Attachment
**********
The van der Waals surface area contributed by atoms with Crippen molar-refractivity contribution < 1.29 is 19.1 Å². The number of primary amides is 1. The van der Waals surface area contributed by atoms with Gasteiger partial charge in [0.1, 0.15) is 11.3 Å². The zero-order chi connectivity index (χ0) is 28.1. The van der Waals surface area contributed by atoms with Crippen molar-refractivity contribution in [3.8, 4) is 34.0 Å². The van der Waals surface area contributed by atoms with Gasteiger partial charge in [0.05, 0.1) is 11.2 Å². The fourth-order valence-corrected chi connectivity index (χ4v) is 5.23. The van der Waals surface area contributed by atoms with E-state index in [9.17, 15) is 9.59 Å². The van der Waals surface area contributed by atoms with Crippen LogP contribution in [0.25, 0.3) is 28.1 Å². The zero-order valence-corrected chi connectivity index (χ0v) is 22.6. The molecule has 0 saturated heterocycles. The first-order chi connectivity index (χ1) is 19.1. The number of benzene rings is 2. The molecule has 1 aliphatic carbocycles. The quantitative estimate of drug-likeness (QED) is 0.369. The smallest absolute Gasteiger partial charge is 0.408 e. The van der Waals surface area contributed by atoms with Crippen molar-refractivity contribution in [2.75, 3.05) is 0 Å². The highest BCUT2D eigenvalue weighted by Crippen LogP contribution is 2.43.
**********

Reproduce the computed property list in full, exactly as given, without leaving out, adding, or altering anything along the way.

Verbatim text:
The van der Waals surface area contributed by atoms with Crippen molar-refractivity contribution < 1.29 is 19.1 Å². The number of primary amides is 1. The van der Waals surface area contributed by atoms with Gasteiger partial charge in [0.1, 0.15) is 11.3 Å². The zero-order chi connectivity index (χ0) is 28.1. The van der Waals surface area contributed by atoms with Crippen molar-refractivity contribution in [3.8, 4) is 34.0 Å². The van der Waals surface area contributed by atoms with Gasteiger partial charge in [0.05, 0.1) is 11.2 Å². The fourth-order valence-corrected chi connectivity index (χ4v) is 5.23. The van der Waals surface area contributed by atoms with E-state index in [9.17, 15) is 9.59 Å². The van der Waals surface area contributed by atoms with Crippen LogP contribution in [0.25, 0.3) is 28.1 Å². The zero-order valence-corrected chi connectivity index (χ0v) is 22.6. The molecule has 0 saturated heterocycles. The first-order chi connectivity index (χ1) is 19.1. The number of benzene rings is 2. The molecule has 1 aliphatic carbocycles. The quantitative estimate of drug-likeness (QED) is 0.369. The smallest absolute Gasteiger partial charge is 0.408 e. The van der Waals surface area contributed by atoms with Crippen molar-refractivity contribution in [2.75, 3.05) is 0 Å². The highest BCUT2D eigenvalue weighted by Crippen LogP contribution is 2.43.